I discovered that the people of the North are different and there's no way you can make a person from the North similar to a Southerner. They're two different worlds.
Los Angeles is just a more open place. The way L.A. functions is that people give you a forum. They say, Show us what you can do.
The players never think they project enough. In a hall that seats 3,300 people, it's a very scary thing to play so quietly that you can barely hear yourself.
The Royal Festival Hall in London is nice; people hang out there. I think this inviting, non-exclusive character is very important.
There is more openness in LA to possibilities than on the East Coast of America. There is a pioneering spirit there that stems from the reason people went out there in the first place-to find something new.
There is such a suspicion in today's world of people who do more than one thing, who aren't specialized.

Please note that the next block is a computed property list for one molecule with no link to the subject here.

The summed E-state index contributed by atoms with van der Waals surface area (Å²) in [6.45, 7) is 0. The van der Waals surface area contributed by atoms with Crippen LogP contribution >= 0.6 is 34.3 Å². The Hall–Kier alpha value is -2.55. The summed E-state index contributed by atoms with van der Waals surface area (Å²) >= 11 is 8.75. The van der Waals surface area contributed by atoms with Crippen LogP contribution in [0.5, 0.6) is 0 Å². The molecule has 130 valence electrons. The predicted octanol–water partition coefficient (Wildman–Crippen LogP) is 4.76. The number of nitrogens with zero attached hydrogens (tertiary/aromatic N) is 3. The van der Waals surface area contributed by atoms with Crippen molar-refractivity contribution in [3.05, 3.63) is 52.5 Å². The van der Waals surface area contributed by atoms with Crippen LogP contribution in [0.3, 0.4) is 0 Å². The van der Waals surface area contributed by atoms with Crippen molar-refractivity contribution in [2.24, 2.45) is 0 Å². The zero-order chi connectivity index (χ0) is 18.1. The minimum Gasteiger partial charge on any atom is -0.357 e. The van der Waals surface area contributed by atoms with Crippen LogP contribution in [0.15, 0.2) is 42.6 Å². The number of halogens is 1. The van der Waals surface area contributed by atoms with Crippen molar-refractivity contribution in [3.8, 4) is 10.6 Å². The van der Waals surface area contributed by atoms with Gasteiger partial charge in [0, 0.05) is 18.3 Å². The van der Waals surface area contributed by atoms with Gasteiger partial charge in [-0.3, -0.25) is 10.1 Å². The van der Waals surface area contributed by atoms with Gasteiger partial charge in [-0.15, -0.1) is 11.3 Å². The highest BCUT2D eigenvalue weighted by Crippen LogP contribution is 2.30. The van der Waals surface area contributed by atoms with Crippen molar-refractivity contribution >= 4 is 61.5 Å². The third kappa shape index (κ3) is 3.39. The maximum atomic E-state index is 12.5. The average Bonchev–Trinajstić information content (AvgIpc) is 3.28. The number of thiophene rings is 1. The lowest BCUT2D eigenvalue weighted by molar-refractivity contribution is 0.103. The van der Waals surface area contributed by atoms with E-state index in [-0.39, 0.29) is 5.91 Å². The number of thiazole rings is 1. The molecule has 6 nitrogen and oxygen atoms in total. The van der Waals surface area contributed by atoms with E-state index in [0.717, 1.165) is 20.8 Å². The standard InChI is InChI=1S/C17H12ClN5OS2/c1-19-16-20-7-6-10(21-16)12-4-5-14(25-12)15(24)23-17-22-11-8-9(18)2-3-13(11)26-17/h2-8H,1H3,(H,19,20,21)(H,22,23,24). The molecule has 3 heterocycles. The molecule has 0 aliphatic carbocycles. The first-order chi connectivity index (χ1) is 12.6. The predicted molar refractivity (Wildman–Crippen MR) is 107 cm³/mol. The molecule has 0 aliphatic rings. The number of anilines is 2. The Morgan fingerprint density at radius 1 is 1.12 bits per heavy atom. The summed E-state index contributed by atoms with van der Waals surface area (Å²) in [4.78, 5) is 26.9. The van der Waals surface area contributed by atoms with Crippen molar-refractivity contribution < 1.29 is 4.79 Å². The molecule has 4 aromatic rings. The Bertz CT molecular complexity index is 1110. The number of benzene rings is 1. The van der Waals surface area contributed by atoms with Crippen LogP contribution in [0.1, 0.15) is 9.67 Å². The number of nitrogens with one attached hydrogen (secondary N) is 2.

When we're at the end of The Rite of Spring or of a Bruckner symphony, I want people to feel the music physically.
In Europe, there is so much tradition, and everyone has established ideas as to what art should be and what it has always been.
I'm still disturbed if a chord isn't together, but your priorities change as you get older.
Anyone who composes and conducts at the same time is immediately suspect, because he must be faking one or the other.
There will have to be times when I'm not conducting because I'm composing. I haven't solved that problem, and perhaps I never will.
If the seams are showing, there is something wrong with the performance or the construction of the piece. This idea is completely at odds with our modern visual experience, because everything today is based on montage.
My music wouldn't sound the way it does if I hadn't had the experience of conducting.
This conducting thing happened. In 1983 I was sucked into this international career, which was a very scary experience.
I love a visceral sound, the kind that hits you in the belly.